By Adam Dalva
The construction industry is experiencing a fundamental shift as fierce competition for candidates to fill both new and open positions intensifies. The pace of monumental-scale infrastructure construction projects is on the rise worldwide, with current annual global infrastructure demand projected at $4 trillion, according to the World Economic Forum. The U.S. government plans to raise $1 trillion dollars in a private-public partnership to rebuild major infrastructure throughout the country, with a focus on roads, bridges and other major construction endeavors. In addition, technology is transforming the way projects are designed and delivered, and diversity is becoming an increasingly important focus for the industry, expanding beyond race and gender to include diversity of thought, background, and experience.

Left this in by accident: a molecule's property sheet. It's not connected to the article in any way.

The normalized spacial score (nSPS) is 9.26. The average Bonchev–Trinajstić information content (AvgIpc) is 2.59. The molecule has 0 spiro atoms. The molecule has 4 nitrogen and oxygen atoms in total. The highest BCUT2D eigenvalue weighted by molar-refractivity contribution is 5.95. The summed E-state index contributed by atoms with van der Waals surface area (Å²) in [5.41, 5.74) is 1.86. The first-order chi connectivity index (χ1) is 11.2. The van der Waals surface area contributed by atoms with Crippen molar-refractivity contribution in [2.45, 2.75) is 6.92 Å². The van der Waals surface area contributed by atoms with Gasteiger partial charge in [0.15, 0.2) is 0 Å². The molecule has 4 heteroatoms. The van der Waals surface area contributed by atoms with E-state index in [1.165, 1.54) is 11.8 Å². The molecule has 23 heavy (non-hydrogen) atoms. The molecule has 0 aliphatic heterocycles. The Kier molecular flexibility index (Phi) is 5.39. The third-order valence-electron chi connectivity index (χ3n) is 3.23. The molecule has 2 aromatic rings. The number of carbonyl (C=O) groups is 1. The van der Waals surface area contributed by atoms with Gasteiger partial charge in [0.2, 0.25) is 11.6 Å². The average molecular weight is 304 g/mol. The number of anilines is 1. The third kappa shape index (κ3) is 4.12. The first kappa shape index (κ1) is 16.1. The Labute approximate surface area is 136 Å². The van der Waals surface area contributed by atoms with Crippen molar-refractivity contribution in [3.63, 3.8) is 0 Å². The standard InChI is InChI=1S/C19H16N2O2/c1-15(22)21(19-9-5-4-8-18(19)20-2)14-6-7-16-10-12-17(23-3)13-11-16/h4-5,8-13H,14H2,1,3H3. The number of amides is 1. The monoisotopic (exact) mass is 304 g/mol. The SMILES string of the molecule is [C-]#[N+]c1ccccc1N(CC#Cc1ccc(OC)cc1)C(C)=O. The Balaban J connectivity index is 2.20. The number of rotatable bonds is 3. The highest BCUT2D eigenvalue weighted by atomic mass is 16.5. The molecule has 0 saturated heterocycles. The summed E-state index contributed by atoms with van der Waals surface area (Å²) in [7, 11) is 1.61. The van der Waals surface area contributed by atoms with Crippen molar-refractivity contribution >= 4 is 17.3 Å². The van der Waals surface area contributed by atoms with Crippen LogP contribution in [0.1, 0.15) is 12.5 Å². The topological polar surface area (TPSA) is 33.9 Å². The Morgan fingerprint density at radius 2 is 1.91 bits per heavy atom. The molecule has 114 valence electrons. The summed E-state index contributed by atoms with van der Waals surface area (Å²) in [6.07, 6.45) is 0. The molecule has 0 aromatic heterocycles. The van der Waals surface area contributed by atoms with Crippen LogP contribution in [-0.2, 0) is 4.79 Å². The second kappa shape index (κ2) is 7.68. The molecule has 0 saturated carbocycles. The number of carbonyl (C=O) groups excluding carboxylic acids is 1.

In today’s environment, technology is essential to construction projects, with virtual design and construction (VDC) maximizing the efficiency, safety, and quality of project delivery. Additionally, innovative applications of building information modeling are leading to the use of new tools in construction, such as laser scanning, virtual/augmented reality, and 4D scheduling, and creating a greater need for personnel to meet the growing demand for VDC. At the same time, the talent pool is dwindling as a generation of baby boomers—the largest generational portion of employees in construction over the last three decades—has either begun to retire or move on to other roles. As a result of these changing industry trends, construction companies are rethinking their strategies to attract, recruit, and retain new workers.